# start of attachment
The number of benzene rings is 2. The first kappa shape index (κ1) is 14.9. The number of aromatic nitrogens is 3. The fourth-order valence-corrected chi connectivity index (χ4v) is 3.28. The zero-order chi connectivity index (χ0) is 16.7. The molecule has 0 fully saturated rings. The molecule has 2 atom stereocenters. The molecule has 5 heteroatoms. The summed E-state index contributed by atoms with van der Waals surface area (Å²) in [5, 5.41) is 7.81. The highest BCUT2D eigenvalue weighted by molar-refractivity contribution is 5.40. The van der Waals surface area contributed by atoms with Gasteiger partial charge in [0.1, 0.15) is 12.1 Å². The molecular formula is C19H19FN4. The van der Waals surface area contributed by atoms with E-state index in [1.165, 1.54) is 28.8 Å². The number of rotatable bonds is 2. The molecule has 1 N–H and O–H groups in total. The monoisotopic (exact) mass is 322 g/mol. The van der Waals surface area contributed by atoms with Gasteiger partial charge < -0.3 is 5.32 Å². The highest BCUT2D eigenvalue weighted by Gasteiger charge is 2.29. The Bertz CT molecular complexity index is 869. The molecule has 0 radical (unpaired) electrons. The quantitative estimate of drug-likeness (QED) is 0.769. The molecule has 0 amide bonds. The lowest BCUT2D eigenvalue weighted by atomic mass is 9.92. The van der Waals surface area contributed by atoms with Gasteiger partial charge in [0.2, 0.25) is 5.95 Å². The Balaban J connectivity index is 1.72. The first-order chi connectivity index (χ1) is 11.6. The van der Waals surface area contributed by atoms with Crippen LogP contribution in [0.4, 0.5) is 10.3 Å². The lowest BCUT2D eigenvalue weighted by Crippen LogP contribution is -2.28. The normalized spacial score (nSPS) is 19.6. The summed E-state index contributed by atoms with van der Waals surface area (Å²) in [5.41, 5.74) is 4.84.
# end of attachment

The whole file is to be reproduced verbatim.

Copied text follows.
The number of benzene rings is 2. The first kappa shape index (κ1) is 14.9. The number of aromatic nitrogens is 3. The fourth-order valence-corrected chi connectivity index (χ4v) is 3.28. The zero-order chi connectivity index (χ0) is 16.7. The molecule has 0 fully saturated rings. The molecule has 2 atom stereocenters. The molecule has 5 heteroatoms. The summed E-state index contributed by atoms with van der Waals surface area (Å²) in [5, 5.41) is 7.81. The highest BCUT2D eigenvalue weighted by molar-refractivity contribution is 5.40. The van der Waals surface area contributed by atoms with Gasteiger partial charge in [0.1, 0.15) is 12.1 Å². The molecular formula is C19H19FN4. The van der Waals surface area contributed by atoms with E-state index in [1.165, 1.54) is 28.8 Å². The number of rotatable bonds is 2. The molecule has 1 N–H and O–H groups in total. The monoisotopic (exact) mass is 322 g/mol. The van der Waals surface area contributed by atoms with Gasteiger partial charge < -0.3 is 5.32 Å². The highest BCUT2D eigenvalue weighted by Gasteiger charge is 2.29. The Bertz CT molecular complexity index is 869. The molecule has 0 radical (unpaired) electrons. The quantitative estimate of drug-likeness (QED) is 0.769. The molecule has 0 amide bonds. The lowest BCUT2D eigenvalue weighted by atomic mass is 9.92. The van der Waals surface area contributed by atoms with Gasteiger partial charge in [0.2, 0.25) is 5.95 Å². The Balaban J connectivity index is 1.72. The first-order chi connectivity index (χ1) is 11.6. The van der Waals surface area contributed by atoms with Crippen LogP contribution in [0.4, 0.5) is 10.3 Å². The lowest BCUT2D eigenvalue weighted by Crippen LogP contribution is -2.28. The normalized spacial score (nSPS) is 19.6. The summed E-state index contributed by atoms with van der Waals surface area (Å²) in [5.41, 5.74) is 4.84.